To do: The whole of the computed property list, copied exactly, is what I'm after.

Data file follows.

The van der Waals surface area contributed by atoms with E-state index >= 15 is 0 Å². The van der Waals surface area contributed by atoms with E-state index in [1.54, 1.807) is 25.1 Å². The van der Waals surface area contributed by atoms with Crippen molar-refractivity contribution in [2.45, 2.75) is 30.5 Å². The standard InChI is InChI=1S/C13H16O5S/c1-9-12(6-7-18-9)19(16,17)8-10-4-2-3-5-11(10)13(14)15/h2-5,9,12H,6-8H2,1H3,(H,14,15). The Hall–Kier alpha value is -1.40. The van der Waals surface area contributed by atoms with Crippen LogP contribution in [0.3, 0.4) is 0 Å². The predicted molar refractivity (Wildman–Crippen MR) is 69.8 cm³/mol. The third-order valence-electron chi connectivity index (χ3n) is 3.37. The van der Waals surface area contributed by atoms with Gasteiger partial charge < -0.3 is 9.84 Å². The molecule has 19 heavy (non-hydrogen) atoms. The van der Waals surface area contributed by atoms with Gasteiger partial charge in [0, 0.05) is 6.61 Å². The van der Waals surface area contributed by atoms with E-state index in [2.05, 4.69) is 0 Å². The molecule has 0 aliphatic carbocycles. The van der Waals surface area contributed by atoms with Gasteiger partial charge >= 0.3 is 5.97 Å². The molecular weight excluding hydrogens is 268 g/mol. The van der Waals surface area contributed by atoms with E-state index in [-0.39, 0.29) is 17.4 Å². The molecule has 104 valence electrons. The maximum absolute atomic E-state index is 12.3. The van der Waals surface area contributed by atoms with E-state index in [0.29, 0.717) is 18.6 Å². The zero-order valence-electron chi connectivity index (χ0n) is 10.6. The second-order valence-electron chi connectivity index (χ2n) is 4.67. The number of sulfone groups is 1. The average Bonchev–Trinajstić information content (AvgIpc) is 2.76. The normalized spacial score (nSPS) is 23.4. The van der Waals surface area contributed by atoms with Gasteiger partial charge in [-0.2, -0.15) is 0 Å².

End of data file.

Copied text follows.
The van der Waals surface area contributed by atoms with E-state index >= 15 is 0 Å². The van der Waals surface area contributed by atoms with E-state index in [1.54, 1.807) is 25.1 Å². The van der Waals surface area contributed by atoms with Crippen molar-refractivity contribution in [2.45, 2.75) is 30.5 Å². The standard InChI is InChI=1S/C13H16O5S/c1-9-12(6-7-18-9)19(16,17)8-10-4-2-3-5-11(10)13(14)15/h2-5,9,12H,6-8H2,1H3,(H,14,15). The Hall–Kier alpha value is -1.40. The van der Waals surface area contributed by atoms with Crippen LogP contribution in [0.3, 0.4) is 0 Å². The predicted molar refractivity (Wildman–Crippen MR) is 69.8 cm³/mol. The third-order valence-electron chi connectivity index (χ3n) is 3.37. The van der Waals surface area contributed by atoms with Gasteiger partial charge < -0.3 is 9.84 Å². The molecule has 19 heavy (non-hydrogen) atoms. The van der Waals surface area contributed by atoms with Gasteiger partial charge in [0, 0.05) is 6.61 Å². The van der Waals surface area contributed by atoms with E-state index in [2.05, 4.69) is 0 Å². The molecule has 0 aliphatic carbocycles. The van der Waals surface area contributed by atoms with Gasteiger partial charge >= 0.3 is 5.97 Å². The molecular weight excluding hydrogens is 268 g/mol. The van der Waals surface area contributed by atoms with E-state index in [-0.39, 0.29) is 17.4 Å². The molecule has 104 valence electrons. The maximum absolute atomic E-state index is 12.3. The van der Waals surface area contributed by atoms with E-state index in [0.29, 0.717) is 18.6 Å². The zero-order valence-electron chi connectivity index (χ0n) is 10.6. The second-order valence-electron chi connectivity index (χ2n) is 4.67. The number of sulfone groups is 1. The average Bonchev–Trinajstić information content (AvgIpc) is 2.76. The normalized spacial score (nSPS) is 23.4. The van der Waals surface area contributed by atoms with Gasteiger partial charge in [-0.2, -0.15) is 0 Å².